Table

Characteristics and outcomes of treatment group vs control group

 

Treatment (n = 19)

Control (n = 17)

P value*

Age (yr)

58.0 [45.0-74.0]

65.0 [58.5-71.0]

 

BMI (kg·m−2)

28.6 [25.4-31.5]

27.4 [22.5-32.4]

 

Weight (kg)

79.4 [73.4-97.5]

81.6 [67.3-97.5]

 

ASA physical status

III [II-III]

III [II-III]

 

Local bupivacaine dose (mg)

20.0 [16.0-20.0]

20.0 [14.5-20.0]

 

Sex

Male, n (%)

13 (68)

8 (47)

 

Tylenol/Naproxen

Yes, n (%)

18 (95)

17 (100)

 

Infusion rate

2 mg·min−1, n (%)

4 (21)

5 (29)

 

3 mg·min−1, n (%)

15 (79)

12 (71)

 

Alexis O Port

Yes, n (%)

2 (11)

7 (41)

 

Total lidocaine dose (mg)

201.0 (138.0-315.0)

0 (control)

 

Opioid requirements

Total intraoperative fentanyl (µg)

250.0 (200.0-305.0)

250.0 (212.5-385.0)

0.26

PACU morphine (mg)

5.0 [0-0.0]

10.0 [1.5 -13.0]

0.19

Cumulative PCA morphine (mg),

Post-op 8 hr

10.0 [2.0-20.0]

14.0 [7.0-23.0]

0.35

Post-op 16 hr

20.0 [4.0-35.2]

24.0 [8.0-29.2]

0.55

Post-op 24 hr

24.0 [8.0-35.2]

27.3 [13.0-43.0]

0.66

Post-op 48 hr

32.7 [16.0-47.7]

32.0 [22.0-56.9]

0.68

Side effects

At PCA start Yes, n (%)

3 (18)

3 (20)

1.0

Subsequent Yes, n (%)

6 (33)

6 (35)

0.81

*Mann-Whitney U testing for continuous variables, Chi square for categorical variables (Fisher’s exact test when > 20% of expected cell sizes < 5); Categorical variables are summarized with n (%); Continuous data are summarized with median [interquartile range]. ASA = American Society of Anesthesiologists; BMI = body mass index; PACU = postanesthesia care unit; PCA = patient-controlled analgesia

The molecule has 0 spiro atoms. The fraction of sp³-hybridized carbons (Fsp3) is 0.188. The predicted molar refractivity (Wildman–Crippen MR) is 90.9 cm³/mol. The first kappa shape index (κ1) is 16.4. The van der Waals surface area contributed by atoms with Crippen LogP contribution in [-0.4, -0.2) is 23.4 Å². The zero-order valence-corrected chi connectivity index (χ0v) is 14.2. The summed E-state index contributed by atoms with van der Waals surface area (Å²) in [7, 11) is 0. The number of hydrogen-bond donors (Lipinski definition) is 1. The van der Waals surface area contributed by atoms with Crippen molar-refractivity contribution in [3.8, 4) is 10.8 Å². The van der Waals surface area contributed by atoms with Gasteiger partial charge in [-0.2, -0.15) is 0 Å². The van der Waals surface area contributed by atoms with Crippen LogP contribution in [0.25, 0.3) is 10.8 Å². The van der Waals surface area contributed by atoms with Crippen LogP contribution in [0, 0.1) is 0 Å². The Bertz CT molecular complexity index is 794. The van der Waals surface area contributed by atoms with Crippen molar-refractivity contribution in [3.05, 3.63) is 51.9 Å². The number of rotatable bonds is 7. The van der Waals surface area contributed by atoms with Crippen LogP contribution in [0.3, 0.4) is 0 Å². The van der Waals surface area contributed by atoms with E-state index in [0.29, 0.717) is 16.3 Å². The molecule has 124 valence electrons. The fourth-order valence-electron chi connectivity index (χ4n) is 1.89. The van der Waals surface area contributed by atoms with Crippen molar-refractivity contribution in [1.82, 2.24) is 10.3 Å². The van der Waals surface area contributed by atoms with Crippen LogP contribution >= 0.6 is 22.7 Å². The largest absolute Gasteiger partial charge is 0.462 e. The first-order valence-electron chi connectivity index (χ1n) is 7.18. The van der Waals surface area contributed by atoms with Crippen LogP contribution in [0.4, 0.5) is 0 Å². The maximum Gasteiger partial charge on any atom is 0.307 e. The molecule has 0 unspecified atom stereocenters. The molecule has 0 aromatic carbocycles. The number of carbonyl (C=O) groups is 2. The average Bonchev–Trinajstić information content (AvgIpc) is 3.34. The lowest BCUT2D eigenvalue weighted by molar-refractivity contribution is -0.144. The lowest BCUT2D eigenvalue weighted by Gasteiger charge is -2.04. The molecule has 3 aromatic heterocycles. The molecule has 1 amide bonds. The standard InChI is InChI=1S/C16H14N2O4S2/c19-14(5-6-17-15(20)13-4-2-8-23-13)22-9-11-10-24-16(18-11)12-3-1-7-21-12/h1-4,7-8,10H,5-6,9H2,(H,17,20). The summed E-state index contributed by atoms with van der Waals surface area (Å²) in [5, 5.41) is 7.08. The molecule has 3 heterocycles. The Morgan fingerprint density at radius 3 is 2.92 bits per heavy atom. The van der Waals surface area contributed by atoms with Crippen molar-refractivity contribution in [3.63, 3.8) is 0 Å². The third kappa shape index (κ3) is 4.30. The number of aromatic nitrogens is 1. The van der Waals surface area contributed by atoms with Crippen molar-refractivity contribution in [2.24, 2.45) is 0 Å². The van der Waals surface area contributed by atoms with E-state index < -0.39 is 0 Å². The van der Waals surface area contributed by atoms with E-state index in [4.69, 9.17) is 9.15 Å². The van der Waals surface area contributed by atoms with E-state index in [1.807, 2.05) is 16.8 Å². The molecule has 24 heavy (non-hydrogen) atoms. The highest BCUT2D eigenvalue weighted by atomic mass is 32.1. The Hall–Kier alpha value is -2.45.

There was no difference in occurrence of side effects, most of which were opioid related: nausea, constipation, urinary retention, and pruritis. One patient in the control group experienced respiratory depression not requiring invasive ventilation. In the PACU, one patient experienced blurry vision and lightheadedness and another experienced hypotension, both in the control group. There were no symptoms of lidocaine toxicity.

This trial suggests that an infusion of intravenous lidocaine during VATS procedures does not reduce opioid consumption in the operating room or postoperatively and does not reduce postoperative pain scores. This may be due in part to the relatively low consumption of morphine noted among our patients. Postoperative morphine consumption among VATS patients has been reported at 57.4 mg for the first 24 hr.4 Our results, 24-hr median morphine consumption of 24.0 mg in the lidocaine group and 27.3 mg in the control group, suggest that VATS might be less painful at our institution, which is more in keeping with another study reporting 24.7 mg for the first 24 hr.5